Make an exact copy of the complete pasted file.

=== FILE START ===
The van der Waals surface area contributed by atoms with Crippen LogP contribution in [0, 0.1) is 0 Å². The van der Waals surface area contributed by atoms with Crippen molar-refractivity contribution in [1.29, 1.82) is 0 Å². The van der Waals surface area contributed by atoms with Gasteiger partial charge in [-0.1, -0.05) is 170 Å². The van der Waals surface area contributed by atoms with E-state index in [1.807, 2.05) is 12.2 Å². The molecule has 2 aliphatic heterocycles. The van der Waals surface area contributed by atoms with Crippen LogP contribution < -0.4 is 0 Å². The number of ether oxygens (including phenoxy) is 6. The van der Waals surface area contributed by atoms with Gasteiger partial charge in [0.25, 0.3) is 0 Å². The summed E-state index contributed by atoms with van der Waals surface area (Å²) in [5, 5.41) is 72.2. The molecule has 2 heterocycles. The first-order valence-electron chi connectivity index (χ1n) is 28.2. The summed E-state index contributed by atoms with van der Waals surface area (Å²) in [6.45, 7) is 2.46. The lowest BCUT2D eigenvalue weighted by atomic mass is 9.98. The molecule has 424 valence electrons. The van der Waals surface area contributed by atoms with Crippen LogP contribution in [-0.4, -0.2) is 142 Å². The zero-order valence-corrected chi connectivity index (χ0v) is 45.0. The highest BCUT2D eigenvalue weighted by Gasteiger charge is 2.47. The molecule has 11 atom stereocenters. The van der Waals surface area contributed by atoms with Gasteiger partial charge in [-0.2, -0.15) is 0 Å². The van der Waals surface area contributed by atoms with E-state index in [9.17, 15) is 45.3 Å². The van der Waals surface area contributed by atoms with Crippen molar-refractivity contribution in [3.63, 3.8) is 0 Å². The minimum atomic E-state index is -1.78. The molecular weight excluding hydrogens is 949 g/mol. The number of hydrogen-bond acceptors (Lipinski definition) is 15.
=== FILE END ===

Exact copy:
The van der Waals surface area contributed by atoms with Crippen LogP contribution in [0, 0.1) is 0 Å². The van der Waals surface area contributed by atoms with Crippen molar-refractivity contribution in [1.29, 1.82) is 0 Å². The van der Waals surface area contributed by atoms with Gasteiger partial charge in [-0.1, -0.05) is 170 Å². The van der Waals surface area contributed by atoms with E-state index in [1.807, 2.05) is 12.2 Å². The molecule has 2 aliphatic heterocycles. The van der Waals surface area contributed by atoms with Crippen LogP contribution < -0.4 is 0 Å². The number of ether oxygens (including phenoxy) is 6. The van der Waals surface area contributed by atoms with Gasteiger partial charge in [0.25, 0.3) is 0 Å². The summed E-state index contributed by atoms with van der Waals surface area (Å²) in [5, 5.41) is 72.2. The molecule has 2 heterocycles. The first-order valence-electron chi connectivity index (χ1n) is 28.2. The summed E-state index contributed by atoms with van der Waals surface area (Å²) in [6.45, 7) is 2.46. The lowest BCUT2D eigenvalue weighted by atomic mass is 9.98. The molecule has 424 valence electrons. The van der Waals surface area contributed by atoms with Crippen LogP contribution in [-0.4, -0.2) is 142 Å². The zero-order valence-corrected chi connectivity index (χ0v) is 45.0. The highest BCUT2D eigenvalue weighted by Gasteiger charge is 2.47. The molecule has 11 atom stereocenters. The van der Waals surface area contributed by atoms with Gasteiger partial charge in [-0.2, -0.15) is 0 Å². The van der Waals surface area contributed by atoms with E-state index in [9.17, 15) is 45.3 Å². The van der Waals surface area contributed by atoms with Crippen molar-refractivity contribution in [3.63, 3.8) is 0 Å². The minimum atomic E-state index is -1.78. The molecular weight excluding hydrogens is 949 g/mol. The number of hydrogen-bond acceptors (Lipinski definition) is 15.